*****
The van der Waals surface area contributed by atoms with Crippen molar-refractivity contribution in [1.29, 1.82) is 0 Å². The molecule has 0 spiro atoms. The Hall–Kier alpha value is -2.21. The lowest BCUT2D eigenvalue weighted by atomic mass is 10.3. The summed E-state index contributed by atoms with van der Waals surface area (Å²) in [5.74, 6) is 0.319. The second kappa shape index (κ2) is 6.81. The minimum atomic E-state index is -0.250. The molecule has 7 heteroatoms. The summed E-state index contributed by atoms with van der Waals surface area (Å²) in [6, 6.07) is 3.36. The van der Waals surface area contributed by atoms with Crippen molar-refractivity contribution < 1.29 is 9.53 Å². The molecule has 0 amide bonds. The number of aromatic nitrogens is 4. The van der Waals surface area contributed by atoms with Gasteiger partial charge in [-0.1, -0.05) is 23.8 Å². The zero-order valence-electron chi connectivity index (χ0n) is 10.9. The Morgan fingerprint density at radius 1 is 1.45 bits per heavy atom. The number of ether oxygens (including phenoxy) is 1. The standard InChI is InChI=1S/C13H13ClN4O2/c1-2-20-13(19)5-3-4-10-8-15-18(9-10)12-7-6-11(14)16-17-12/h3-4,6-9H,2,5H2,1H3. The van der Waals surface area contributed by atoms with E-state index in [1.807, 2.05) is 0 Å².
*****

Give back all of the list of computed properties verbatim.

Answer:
The van der Waals surface area contributed by atoms with Crippen molar-refractivity contribution in [1.29, 1.82) is 0 Å². The molecule has 0 spiro atoms. The Hall–Kier alpha value is -2.21. The lowest BCUT2D eigenvalue weighted by atomic mass is 10.3. The summed E-state index contributed by atoms with van der Waals surface area (Å²) in [5.74, 6) is 0.319. The second kappa shape index (κ2) is 6.81. The minimum atomic E-state index is -0.250. The molecule has 7 heteroatoms. The summed E-state index contributed by atoms with van der Waals surface area (Å²) in [6, 6.07) is 3.36. The van der Waals surface area contributed by atoms with Crippen molar-refractivity contribution < 1.29 is 9.53 Å². The molecule has 0 amide bonds. The number of aromatic nitrogens is 4. The van der Waals surface area contributed by atoms with Gasteiger partial charge in [-0.1, -0.05) is 23.8 Å². The zero-order valence-electron chi connectivity index (χ0n) is 10.9. The Morgan fingerprint density at radius 1 is 1.45 bits per heavy atom. The number of ether oxygens (including phenoxy) is 1. The standard InChI is InChI=1S/C13H13ClN4O2/c1-2-20-13(19)5-3-4-10-8-15-18(9-10)12-7-6-11(14)16-17-12/h3-4,6-9H,2,5H2,1H3. The van der Waals surface area contributed by atoms with E-state index in [1.807, 2.05) is 0 Å².